Washington Review, January 18, 2019
This week in Washington, I voted again to reopen the federal government, marking eight total different pieces of legislation I have supported to end the shutdown. Additionally, I introduced a bill to increase commuter safety and met with USAID officials to discuss foreign policy priorities.
On Wednesday and Thursday, the House of Representatives once again considered legislative attempts to reopen the federal government. H.R. 268 included relief funding for victims of hurricanes, wildfires, and other natural disasters as well as funding for all impacted federal agencies through February 8, 2019. H.R. 268 passed the House by a vote of 237 – 187. H.J.Res.28 includes a Continuing Resolution to reopen all federal departments through February 28, 2019, bringing financial security to 800,000 federal employees and providing more time for continuing negotiations. The House of Representatives will continue consideration of this bill next week. The Senate has yet to consider any of the funding bills passed by the House of Representatives.
Ending the shutdown is an essential priority as I continue to work with my colleagues in Washington. Holding the pay of public servants hostage in order to obtain a southern border wall is irresponsible. I am focused on ensuring these hard-working men and women, at all levels of government, receive the backpay they are owed. I am an original cosponsor of both the Federal Employee Retroactive Pay Fairness Act, introduced by Rep. Don Beyer (D-VA), and the Fair Compensation for Low-Wage Contractor Employees Act, introduced by Rep. Ayanna Pressley (D-MA). The first bill mandates backpay for federal workers furloughed by the shutdown, while the second ensures low-income contracted and sub-contracted employees are not overlooked by traditional backpay structures.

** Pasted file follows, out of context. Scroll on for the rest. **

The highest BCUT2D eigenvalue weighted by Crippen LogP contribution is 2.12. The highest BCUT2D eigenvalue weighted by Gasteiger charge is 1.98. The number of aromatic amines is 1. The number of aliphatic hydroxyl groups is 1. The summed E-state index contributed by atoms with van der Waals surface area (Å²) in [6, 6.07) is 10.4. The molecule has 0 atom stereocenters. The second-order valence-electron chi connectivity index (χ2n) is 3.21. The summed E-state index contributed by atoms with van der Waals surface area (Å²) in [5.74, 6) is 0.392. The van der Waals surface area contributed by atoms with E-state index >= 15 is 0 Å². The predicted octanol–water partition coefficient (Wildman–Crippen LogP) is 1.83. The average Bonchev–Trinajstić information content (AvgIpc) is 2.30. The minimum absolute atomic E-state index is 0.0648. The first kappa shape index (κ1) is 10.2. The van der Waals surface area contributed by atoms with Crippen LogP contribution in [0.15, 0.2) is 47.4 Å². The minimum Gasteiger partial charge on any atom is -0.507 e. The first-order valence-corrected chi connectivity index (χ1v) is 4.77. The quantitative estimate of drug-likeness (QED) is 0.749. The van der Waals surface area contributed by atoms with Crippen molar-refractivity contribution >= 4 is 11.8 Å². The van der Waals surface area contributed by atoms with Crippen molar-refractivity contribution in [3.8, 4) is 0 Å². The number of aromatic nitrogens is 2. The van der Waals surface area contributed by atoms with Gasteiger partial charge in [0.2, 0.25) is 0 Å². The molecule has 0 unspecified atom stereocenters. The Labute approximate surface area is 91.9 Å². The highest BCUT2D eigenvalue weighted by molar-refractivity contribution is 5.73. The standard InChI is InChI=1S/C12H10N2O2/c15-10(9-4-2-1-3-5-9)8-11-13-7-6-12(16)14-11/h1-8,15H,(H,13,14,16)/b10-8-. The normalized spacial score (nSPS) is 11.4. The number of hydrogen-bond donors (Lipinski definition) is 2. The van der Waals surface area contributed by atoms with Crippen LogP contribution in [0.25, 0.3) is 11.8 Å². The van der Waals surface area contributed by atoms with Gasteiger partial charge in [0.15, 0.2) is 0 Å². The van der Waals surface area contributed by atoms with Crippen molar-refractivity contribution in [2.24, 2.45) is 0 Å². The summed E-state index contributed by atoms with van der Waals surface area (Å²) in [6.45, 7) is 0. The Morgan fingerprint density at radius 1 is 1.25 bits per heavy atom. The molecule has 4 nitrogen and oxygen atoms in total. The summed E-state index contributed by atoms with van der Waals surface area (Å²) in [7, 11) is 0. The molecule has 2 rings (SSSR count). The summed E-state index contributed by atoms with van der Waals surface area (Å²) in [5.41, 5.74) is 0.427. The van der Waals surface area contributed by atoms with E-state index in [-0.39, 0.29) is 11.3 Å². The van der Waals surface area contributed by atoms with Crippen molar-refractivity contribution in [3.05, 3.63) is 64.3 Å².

I am proud to introduce H.R. 543, legislation to improve oversight of intercity commuter rail transportation by the Federal Railroad Administration (FRA). Following deadly incidents in our own community of Hoboken and around the country, we cannot afford to ignore the safety of our public transit. H.R. 543 would require the FRA to notify members of Congress when the agency conducts safety investigations in their districts, allowing them to take further action if necessary. Coordination between our federal and local governments ensures all necessary resources are available to prevent any further tragedies.
Also on Thursday, I voted in favor of H.J.Res.30, a resolution to reverse the Trump Administration’s decision to remove sanctions on Russian oligarch Oleg V. Deripaska. These sanctions were imposed following Russia’s attempts to influence the 2016 election and their reversal came with a troubling silence from the Administration on their reasoning. Foreign adversaries that have attempted to undermine our democracy should not be given a free pass to conduct business as usual.
Statehood for Puerto Rico and continued advancement of the island’s recovery were the priorities of my Wednesday discussion with Charles Rodríguez, the former Senate President of Puerto Rico. On Thursday, I met with Mark Green, Administrator for the United States Agency for International Development (USAID), to discuss the passage of my bill, the Global Health Innovation Act of 2017, as well as receive updates on the agency’s priorities for 2019.
Thank you for reading the Washington Review. Again, hearing from my constituents enables me to be a better representative of the 8th District. For regular updates, you may stay in touch by leaving comments on my Facebook, Twitter, and website.